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Tragopone Dyascorides quam multi comi vocant herba est habens virgam in medio et folia similia croco radix est illi longa et dulcis in qua virga profert semen nigrum hec a multis comeditur et cetera.


Whole entry missing in p
comi (-mĩ? C) AC | comin B e Diosc. Longob. | corim f {'min' misread as 'rim'} | comiu? j | κόμην /kómēn/ Graece
quam | quem f
virgam | virgas ul’ virgã j
radix | radi. B
hec AC | hʼ ms. e | hoc B | om. fj
et cetera om. ef


Tragopone, Dyascorides says, {is a plant} which many also call comi {"head hair or beard; also: foliage or fine-haired structure"}; it is a herb that has a stalk {virga – lit. "branch"} in the middle, and leaves similar to crocus {"saffron"}; it has a long and sweet root, from which the stalk produces dark seeds. This plant is also eaten by many.


Simon's entry is a near verbatim excerpt from Dioscorides Longobardus, 2, 129, ed. Stadler (1899: 227) De tragopone {printed with Stadler's correction as tragopo<go>ne} [[1]].

The Greek original can be found in 2, 143, ed. Wellmann (1906-14: I.212), τραγοπώγων• οἱ δὲ κóμην /tragopṓgōn hoi dè kómēn/ "tragopogon, some call it kómē" [[2]].

< Greek τραγοπώγων /tragopṓgōn/, a compound noun consisting of the compound form of τράγος /trágos/ {"he-goat"} + πώγων /pṓgōn/ {"beard"} > "goat's beard". The elimination of the syllable go in Simon's form had already occurred in Simon's source text, i.e. Dioscorides Longobardus: *tragopogone > tragopone.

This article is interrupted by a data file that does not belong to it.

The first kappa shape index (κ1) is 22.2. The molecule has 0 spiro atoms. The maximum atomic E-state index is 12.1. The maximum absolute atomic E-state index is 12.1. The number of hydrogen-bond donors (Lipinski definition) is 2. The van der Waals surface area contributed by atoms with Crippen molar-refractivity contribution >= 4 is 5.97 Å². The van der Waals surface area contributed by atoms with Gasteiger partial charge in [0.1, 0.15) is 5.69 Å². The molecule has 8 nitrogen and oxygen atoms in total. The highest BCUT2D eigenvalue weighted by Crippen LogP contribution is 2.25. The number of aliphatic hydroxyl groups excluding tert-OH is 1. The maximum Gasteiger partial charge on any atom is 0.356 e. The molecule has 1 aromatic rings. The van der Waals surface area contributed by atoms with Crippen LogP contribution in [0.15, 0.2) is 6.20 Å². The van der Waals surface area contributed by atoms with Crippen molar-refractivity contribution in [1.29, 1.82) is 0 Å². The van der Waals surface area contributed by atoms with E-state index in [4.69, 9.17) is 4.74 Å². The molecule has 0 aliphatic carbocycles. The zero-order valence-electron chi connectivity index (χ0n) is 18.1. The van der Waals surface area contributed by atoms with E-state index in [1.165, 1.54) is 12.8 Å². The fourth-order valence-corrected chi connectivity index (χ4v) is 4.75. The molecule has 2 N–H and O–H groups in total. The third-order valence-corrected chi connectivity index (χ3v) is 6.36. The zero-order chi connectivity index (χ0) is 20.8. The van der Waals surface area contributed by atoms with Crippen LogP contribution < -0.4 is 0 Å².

is the itacist pronunciation of κόμη /kómē/ > /kómi/ "hair of the head or of the beard" (LSJ) but often referring to "fine foliage or fine-haired plant structure".

Presumably because of the different authors of his source material, i.e. Dioscorides and Pliny, as well as the phonetically different outcomes of the corruption which the word tragopogon suffered in the course of transmission, i.e. tragopone and tropogogon, Simon does not seem to have recognised that he was dealing twice with the same plant and with an essentially identical botanical description; and he therefore has two separate entries Tragopone and Tropogogon q.v. Evidently both Pliny and Dioscorides used the same source material here.

Botanical identification:

Concerning the identification of tragopogon there is a consensus that it is Tragopogon porrifolius L. [[3]], [[4]] {click on: Tragopogon porrifolius. Observe how on several photos certain features can be imagined as resembling a goat-buck's beard} "salsify"; cf. André (1985: 263) and Berendes (1902: 230), who also mentions a second possible species Tragopogon crocifolium L. [[5]]. This fits in well with the statement in both texts that tragopogon has leaves like crocus [[6]].

Both plants' leaves and roots are edible and both have a Mediterranean distribution. [[7]].

WilfGunther 19/09/2013

See also: Tropogogon, Laiet

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